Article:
Posts Tagged ‘City Council’


Seattle City Council Renews Support for City Fruit

Crates of fresh produce abound.

Funding will support future gleaning efforts that benefit food banks and meal programs across the city. 

Funding will support work on public and private land and help the organization expand into Northeast Seattle

City Fruit is grateful to the Seattle City Council for including $68,000 in the 2015 City budget for the organization’s gleaning programs. City Fruit recognizes Councilmember Sally Clark for her leadership. The funding will support City Fruit’s harvesting efforts on both public and private property and provide thousands of pounds of fresh fruit to meal programs and food banks around the city.

In addition, City Fruit thanks Councilmembers Jean Godden, Bruce Harrell, and Tom Rasmussen for their sponsorship of the budget package.

Hazel Singer, vice president of the City Fruit board of directors, thanked the Council, saying, “Funding from the City is critical to our harvest. With this support, we will be able to continue serving five neighborhoods in Seattle and add an additional area, Northeast Seattle, to our territory.”

With the City’s support in 2014, City Fruit harvested nearly 28,000 pounds of fruit, a record for the organization. Nearly all fruit was donated into Seattle’s emergency food system, including food banks and meal programs. In addition, the organization hosted over 50 work parties in support of public orchards and stewarded nearly 400 trees on public land.

City Fruit is also grateful to our members and supporters, for voicing their support to City Council!


Support Seattle’s Fresh Bucks Program!

fruits-vegetables Fresh Bucks NowSeattle’s Got Green?, a local grassroots organization that works to make sure  low-income people and communities of color have access to the benefits of the green economy, is issuing a call to action for more access to healthy food.  Got Green? was instrumental in launching Seattle’s Fresh Bucks Program in July 2012.  Under this program, EBT (food stamp) users receive $10 in Fresh Bucks per day to buy fruits and vegetables at local farmers markets. Families receive up to $70 extra “bucks” each week.  The initiative is hailed for reducing food insecurity in Seattle as well as  boosting Washington’s farmers and farmers markets.

Seattle Mayor Mike McGinn’s budget contains $100,000 to support the Fresh Bucks program in 2014.  The budget went to the City Council on September 23, and it us now up to all of us to ensure that the City Council approves funding for this important program.

Here’s what you can do:

→Show your support at the Seattle City Council Budget Committee Hearing: Thursday, Oct 3 at 5:30pm City Council Chambers (600 Fourth Avenue)

→Call City Council members Visit Got Green’s Facebook event “Call Seattle City Council to fund Fresh Bucks in 2014 city budget!”  for a sample script, talking points, and contact information for our City Council members.

Spread the word

YouTube DirektSpread the word.







Save the Carkeek Park Environmental Learning Center

We’re good friends with the Friends of Piper’s Orchard, big fans of the orchard there, and love Carkeek Park. Because of that I wanted to pass on some information from Timothy Cox, Treasurer of the Carkeek Park Advisory Council (CPAC), about the potential closure of the park’s Environmental Learning Center and lay-offs for its staff – the mayor has a $67 million deficit he’s dealing with for 2011. Overall there are about $10 million in cuts to Seattle Parks & Recreation.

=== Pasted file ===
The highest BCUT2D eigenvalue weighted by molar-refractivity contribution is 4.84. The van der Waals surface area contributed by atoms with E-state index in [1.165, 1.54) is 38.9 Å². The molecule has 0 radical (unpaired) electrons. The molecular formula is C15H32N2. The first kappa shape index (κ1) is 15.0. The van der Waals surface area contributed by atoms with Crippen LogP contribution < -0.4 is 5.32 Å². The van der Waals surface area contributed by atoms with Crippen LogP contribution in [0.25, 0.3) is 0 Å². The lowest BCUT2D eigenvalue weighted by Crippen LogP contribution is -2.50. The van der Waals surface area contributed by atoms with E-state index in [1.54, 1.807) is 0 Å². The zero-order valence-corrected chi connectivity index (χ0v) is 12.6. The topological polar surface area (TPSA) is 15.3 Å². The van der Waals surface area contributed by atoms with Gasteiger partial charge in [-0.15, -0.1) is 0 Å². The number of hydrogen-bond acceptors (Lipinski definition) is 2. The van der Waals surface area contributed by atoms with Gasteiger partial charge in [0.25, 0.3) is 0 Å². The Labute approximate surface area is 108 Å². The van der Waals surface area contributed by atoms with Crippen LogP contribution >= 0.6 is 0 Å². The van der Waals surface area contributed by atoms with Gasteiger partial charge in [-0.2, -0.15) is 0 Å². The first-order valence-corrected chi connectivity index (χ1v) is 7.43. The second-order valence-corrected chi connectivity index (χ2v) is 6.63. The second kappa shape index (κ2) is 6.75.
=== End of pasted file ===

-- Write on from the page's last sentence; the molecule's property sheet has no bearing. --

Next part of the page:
A couple ways you can help:


Please make your voice heard at one of these two upcoming meetings.

  • CPAC will be holding its next monthly meeting on Monday, 10/25 at 7:00PM at the ELC.
  • City Council is holding a budget review meeting Tuesday, 10/26 at Seattle City Hall at 5:30PM.


If you can’t make one of the meetings, the City Council is also looking for feedback on their 2011-2012 budget priorities. There is a simple form to fill out here:


City Fruit Response: Urban Forest & Trees

[Today is the last day to provide feedback. Send City of Seattle a message.]

The City of Seattle is looking for input on two pieces of legislation that relate to the urban tree canopy.

One bill is to strengthen and put in place permanent legislation to save mature trees and tree groves and increase efforts to plant more trees to increase our tree canopy.

The other bill is to create an Urban Forestry Commission to provide expertise and oversight advice to the Mayor and City Council on urban forestry protection and sustainability issues.

City Fruit has written in support of these two bills. A copy of it is below:

“On behalf of City Fruit, I am writing in support of Resolution 31138 and to urge the creation of a strong, impartial, science-based Urban Forestry Commission.

City Fruit is a coalition of organizations and individuals dedicated to growing, using and sharing fruit in urban environments ( ).

A city that claims to be a leader in climate protection must protect and enhance its urban forest canopy. Urban trees sequester carbon, provide shade, and promote the enjoyment of the outdoors within the city limits. In addition, fruit trees provide much-needed food. In 2008, Seattle fruit trees contributed nearly 20,000 pounds of organic fruit to food banks, meals programs, seniors and others who couldn’t otherwise afford to buy it. This fruit traveled only a few miles.

City Fruit was formed, in part, to address the missing link between the public sector and private tree owners. An Urban Forestry Commission, with representatives from Seattle’s neighborhood constituencies, urban planners and arborists, is critical to making sound, science-based decisions that also serve the public interest. And civic legislation designed to protect existing trees and promote the planting of more trees supports the needs of Seattle’s citizens and the sustainability of the planet.”